INSECTS IN THE HIGHLANDS
by Ed Herbst
The streams and rivers in the Highlands are extremely nutrient-rich, so not only are there numerous food forms upon which fish prey, but they occur in abundance. This accounts for the many trophy trout and yellowfish the region produces. An important point though, is that you don’t need to imitate a multitude of different insect species to fish successfully. Knowledge of the basics in aquatic entomology is, however, useful.
All the main mayfly types, the clingers, crawlers, swimmers and burrowers, are found in abundance in the streams. There are fewer mayfly species in still waters, but they do occur prolifically at times – such as during a Caenis hatch – when they can cause avid, selective feeding. The most prolific mayfly species in streams and rivers are the Baetis family, especially Baetis harrisoni and Demoreptus natatensis while the tiny Tricorythidae discolor, aptly known as the “Angler’s Curse”, hatches in clouds over dams and the slower, silt-bottomed sections of these rivers.
Caddis (Tricoptera spp)
Caddis flies are an important food source for trout and yellowish, both in the larval and pupal stages as well as adult flies. In the Highlands, the most commonly found caddis is Cheumatopsyche afia which, incidentally, is highly variable in colour. Remember that adults tend to
skitter across the water once hatched so, under such circumstances, a twitched fly often works well.
Leaf-eating Beetles (Chrysomilidae)
It is rare that a trout’s stomach does not contain a beetle and they are known to take beetle patterns opportunistically even when selectively feeding during a heavy mayfly or caddis hatch. By far the most common beetle in the Highlands is the bronze-green, leaf-eating Chrysomilidae beetle that is found in great numbers in October and November, but also in late summer and autumn. The black, mite-like larvae feed on willow leaves for two to four weeks and then pupate, emerging as mature green beetles about half a centimetre long.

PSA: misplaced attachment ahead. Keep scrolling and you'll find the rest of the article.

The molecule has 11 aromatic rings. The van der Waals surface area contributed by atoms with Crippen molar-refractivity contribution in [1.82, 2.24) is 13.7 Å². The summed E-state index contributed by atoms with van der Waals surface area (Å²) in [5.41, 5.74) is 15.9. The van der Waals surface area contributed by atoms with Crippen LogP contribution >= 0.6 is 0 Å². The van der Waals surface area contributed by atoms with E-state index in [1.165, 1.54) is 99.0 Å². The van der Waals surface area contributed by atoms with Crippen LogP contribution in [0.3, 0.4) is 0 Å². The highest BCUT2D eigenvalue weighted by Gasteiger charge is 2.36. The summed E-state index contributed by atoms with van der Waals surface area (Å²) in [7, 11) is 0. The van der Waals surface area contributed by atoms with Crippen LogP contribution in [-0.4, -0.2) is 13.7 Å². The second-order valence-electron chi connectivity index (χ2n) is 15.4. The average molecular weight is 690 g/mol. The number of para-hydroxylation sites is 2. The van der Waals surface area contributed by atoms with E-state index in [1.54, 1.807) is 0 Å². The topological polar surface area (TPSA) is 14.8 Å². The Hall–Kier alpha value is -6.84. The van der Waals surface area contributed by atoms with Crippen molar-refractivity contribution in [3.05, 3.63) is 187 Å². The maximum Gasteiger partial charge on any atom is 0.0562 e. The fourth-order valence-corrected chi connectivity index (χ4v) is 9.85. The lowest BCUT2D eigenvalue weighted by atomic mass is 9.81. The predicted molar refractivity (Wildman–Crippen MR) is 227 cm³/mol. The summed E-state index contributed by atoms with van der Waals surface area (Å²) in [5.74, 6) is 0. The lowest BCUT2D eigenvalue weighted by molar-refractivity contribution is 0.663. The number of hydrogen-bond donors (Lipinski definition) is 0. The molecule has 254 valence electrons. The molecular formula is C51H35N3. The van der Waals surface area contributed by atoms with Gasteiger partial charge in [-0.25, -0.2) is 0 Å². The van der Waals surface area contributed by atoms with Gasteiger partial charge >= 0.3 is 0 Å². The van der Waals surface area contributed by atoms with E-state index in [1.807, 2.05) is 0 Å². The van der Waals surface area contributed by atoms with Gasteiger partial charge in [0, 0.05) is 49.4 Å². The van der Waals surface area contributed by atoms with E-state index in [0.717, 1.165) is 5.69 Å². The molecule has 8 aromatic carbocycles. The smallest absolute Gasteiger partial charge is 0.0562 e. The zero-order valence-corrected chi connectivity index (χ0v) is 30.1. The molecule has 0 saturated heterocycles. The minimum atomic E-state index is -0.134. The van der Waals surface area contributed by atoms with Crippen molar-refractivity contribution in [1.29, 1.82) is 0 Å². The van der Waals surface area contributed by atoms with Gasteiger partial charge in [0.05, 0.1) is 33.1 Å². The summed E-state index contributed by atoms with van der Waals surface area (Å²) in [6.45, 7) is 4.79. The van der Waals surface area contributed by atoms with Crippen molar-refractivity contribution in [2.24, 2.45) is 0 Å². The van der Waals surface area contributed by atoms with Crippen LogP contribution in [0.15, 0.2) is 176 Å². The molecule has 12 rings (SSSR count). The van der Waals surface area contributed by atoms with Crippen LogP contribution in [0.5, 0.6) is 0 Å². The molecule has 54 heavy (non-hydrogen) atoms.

Sawfly (Nematus oligospilus)
Sawflies first appear in late October and are found until autumn. A relatively recent newcomer from America, the sawfly was accidentally introduced into Lesotho in a plant consignment and was first recorded in Maseru in 1993. They subsequently spread to South Africa. Here, their host-specific food source, the imported willows, Salix babylonica and S. fragilis, had been imported to Parys in 1906 in the hopes of starting a basket weaving industry. In the absence of any indigenous biological control organisms these trees rapidly colonised high altitude streams providing the newly-arrived sawfly – a primitive form of wasp – with an almost unlimited food supply. The larvae of the sawfly, a green caterpillar, incorrectly given the generic name “inchworms” by anglers, has introduced a significant new food source for trout and yellowfish resulting in bigger fish in better condition. An examination of fish stomach contents, particularly those caught between heavily wooded banks, show that fish feed almost solely on this insect at times.
In the late afternoon, midges hovering over the water can play a significant role in the “evening rise” on streams and, on dams, emerging midge pupae can provide frenetic activity as the sun sets. They are by far the most important food source for trout in dams but they are of relatively minor importance to the river fly fisher, other than in high altitude streams where hatches of the Net-winged midges, Blepharoceridae, are prolific at times.
Dragon and damselfly nymphs are present in rivers and dams throughout the season and form a significant part of both trout and yellowfish diet, though they are more abundant and available in stillwaters than in streams.
The presence of grasshoppers, beetles and ants, like any other insect, is cyclical but, whenever they occur, they are attractive to trout and worth imitating. Most fly fishers in the Highlands tend to use a nymph, fished dead-drift behind a yarn strike indicator as an imitation of the dominant food source for fish in the region – mayfly nymphs – while striving at all times to get a drag-free drift. Fishing a hopper can offer a welcome relief from the rigours of concentrating on drag-free drifts – you can slap it down on the water surface and, when it starts to drag, you can twitch it like a small popper because that is how hoppers behave when they land in the water. They drift for a while and then kick frantically towards the bank.
Published courtesy of the Wild Trout Association